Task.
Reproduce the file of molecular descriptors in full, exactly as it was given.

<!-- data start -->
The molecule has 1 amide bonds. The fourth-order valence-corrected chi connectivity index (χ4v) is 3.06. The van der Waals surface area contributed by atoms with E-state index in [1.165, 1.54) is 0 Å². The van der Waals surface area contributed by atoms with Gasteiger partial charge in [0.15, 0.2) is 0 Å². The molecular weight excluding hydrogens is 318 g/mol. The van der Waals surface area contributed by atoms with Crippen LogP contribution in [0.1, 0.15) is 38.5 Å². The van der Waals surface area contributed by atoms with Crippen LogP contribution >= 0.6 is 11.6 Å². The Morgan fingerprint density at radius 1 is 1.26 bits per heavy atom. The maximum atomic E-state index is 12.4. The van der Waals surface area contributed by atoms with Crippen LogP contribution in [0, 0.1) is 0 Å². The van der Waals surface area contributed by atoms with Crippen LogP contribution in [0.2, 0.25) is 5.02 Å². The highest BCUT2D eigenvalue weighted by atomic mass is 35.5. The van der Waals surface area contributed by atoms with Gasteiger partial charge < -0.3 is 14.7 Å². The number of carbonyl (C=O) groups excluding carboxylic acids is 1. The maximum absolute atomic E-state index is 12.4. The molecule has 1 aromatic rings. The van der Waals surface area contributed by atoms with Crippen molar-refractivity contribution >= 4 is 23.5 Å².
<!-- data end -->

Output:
The molecule has 1 amide bonds. The fourth-order valence-corrected chi connectivity index (χ4v) is 3.06. The van der Waals surface area contributed by atoms with E-state index in [1.165, 1.54) is 0 Å². The van der Waals surface area contributed by atoms with Gasteiger partial charge in [0.15, 0.2) is 0 Å². The molecular weight excluding hydrogens is 318 g/mol. The van der Waals surface area contributed by atoms with Crippen LogP contribution in [0.1, 0.15) is 38.5 Å². The van der Waals surface area contributed by atoms with Crippen LogP contribution >= 0.6 is 11.6 Å². The Morgan fingerprint density at radius 1 is 1.26 bits per heavy atom. The maximum atomic E-state index is 12.4. The van der Waals surface area contributed by atoms with Crippen LogP contribution in [0, 0.1) is 0 Å². The van der Waals surface area contributed by atoms with Crippen LogP contribution in [0.2, 0.25) is 5.02 Å². The highest BCUT2D eigenvalue weighted by atomic mass is 35.5. The van der Waals surface area contributed by atoms with Gasteiger partial charge < -0.3 is 14.7 Å². The number of carbonyl (C=O) groups excluding carboxylic acids is 1. The maximum absolute atomic E-state index is 12.4. The molecule has 1 aromatic rings. The van der Waals surface area contributed by atoms with Crippen molar-refractivity contribution >= 4 is 23.5 Å².